As a result of the COVID-19 pandemic, many companies and even small businesses have accelerated their digital initiatives to include an online presence and stay relevant to their customers. The opening move for a business to make a great first impression online is through a powerfully designed website, says Andrew Bourne, Business Development Manager, Africa at Zoho Corporation.
If you are a business owner who is just getting started on your official website, or you are currently updating your site and would like a refresher on general best practices, here are five tips for you to keep in mind:
1. Make your copy prospect-oriented and benefit-driven
When prospects visit your site, they want to know one thing – how your solution or product adds value to their personal lives or their line of work. That said, an objective listing of basic features, however well-written, might not do the trick. Features are only material facts about your product; they are not prospect-oriented information.
Relaying business/individual benefits along with product features transforms your copy into meaningful inputs for prospects. Say you are creating a website for an event management software. One of the product features is that there are 100+ built-in event layout templates. An event manager visiting the site will be intrigued by the feature when your copy also informs him/her that the digital templates expedite floor plan decisions by cutting back 40% of time spent on manual layout designing, not to mention quicker collaboration through contextual email integrations. It’s always the value outcomes that catch the prospect’s eye.
2. Offer social proof wherever you can
Social proof is the psychological phenomenon in which people look to the collective opinion of people to determine the best way to act in a given situation. As a business owner, the most powerful form of social proof you can display for the prospects are customer testimonials—video or written, customer success stories send a strong message to visitors. There are also awards, media mentions, positive analyst reviews, and endorsements.
Try positioning testimonials at friction points, i.e. places where a prospect is likely to encounter resistance to conversion – some of these include the pricing page, checkout page, or by any of your Call to Action (CTA) buttons.
3. Make your visitors’ journey clear and their next steps easy
When you have a prospect’s attention, the next crucial step to retain it through clear call-to-action (CTA) buttons. Take your homepage, for example. The point is to offer calls to action for visitors who arrive on the page with different levels of commitment and different levels of readiness to purchase. Your homepage can offer more than the main menu to get users started, like a free downloadable report to cater to them in the awareness stage, a “Learn More about Our Business” CTA for the consideration stage, and a “Browse our Services” or “Request a Quote” CTA for the decision stage. Your homepage has to also couple dynamic CTAs with subtle design to ensure your prospects feel enlightened at every stage and not stifled by the options.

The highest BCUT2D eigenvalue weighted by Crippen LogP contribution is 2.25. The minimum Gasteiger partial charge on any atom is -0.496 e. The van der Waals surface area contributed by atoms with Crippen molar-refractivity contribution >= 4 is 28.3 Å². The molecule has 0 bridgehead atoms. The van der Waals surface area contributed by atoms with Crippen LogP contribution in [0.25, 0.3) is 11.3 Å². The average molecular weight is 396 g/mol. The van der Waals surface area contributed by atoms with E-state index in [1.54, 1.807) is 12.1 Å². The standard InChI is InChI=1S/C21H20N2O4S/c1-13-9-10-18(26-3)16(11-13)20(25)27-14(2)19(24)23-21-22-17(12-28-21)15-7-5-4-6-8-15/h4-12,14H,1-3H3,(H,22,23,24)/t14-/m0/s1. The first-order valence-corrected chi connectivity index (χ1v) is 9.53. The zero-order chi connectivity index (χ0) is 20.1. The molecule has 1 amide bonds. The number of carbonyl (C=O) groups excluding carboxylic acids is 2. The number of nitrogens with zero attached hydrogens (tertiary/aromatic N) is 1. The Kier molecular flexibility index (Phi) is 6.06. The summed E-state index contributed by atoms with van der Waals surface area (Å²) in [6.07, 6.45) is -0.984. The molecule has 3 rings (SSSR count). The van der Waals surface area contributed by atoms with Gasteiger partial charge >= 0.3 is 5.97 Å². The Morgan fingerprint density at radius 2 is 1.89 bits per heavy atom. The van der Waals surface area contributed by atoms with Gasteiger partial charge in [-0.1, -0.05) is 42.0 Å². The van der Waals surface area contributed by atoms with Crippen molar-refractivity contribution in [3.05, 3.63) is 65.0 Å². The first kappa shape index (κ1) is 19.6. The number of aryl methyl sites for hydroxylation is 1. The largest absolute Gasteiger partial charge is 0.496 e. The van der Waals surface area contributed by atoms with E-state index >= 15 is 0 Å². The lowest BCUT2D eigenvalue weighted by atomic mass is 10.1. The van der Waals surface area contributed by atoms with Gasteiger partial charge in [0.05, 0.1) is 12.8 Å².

4. Make sure users can reach you on the other side
Remember to keep your official contact information on the header or footer of every page on your site, and/or offer features such as live chat. Today, live online chats are important for the Gen-Z customers who demand mobile-first and instant communication methods. Moreover, regardless of the speed at which business technology advances, people are still drawn to doing business with people, not with interfaces, and the last thing you want is to lose a prospective customer because they had a question and didn’t know where to turn.
5. Go visual…and multimedia
Multimedia content can enhance your copy by offering your visitors a deeper impression of who you are as a business and engaging with them at an artistic level.
● Concepts (like where you fit in your industry) might be more easily explained through an infographic
● Instructions (like how to use a product or how to return/exchange a product) can be simply illustrated through screenshots
● Processes (like how your product is made, or how to assemble your product) might be better demonstrated through videos
● Portfolio (like videos or images of your finished product/service and of customers using them) will help prospects get an aesthetic sense of your offering.
A business website is a perpetual work-in-progress in terms of SEO and user experience. In an ocean of information out there, an intelligent SEO strategy is the beacon of relevance that helps prospects discover your site. Once they land on your website, an insightful user experience is the anchor that holds their attention until they reach the end of the purchase funnel. A religious best practice-approach is imperative to get both these aspects right over time and turn your website into one of the most powerful marketing tools for your business.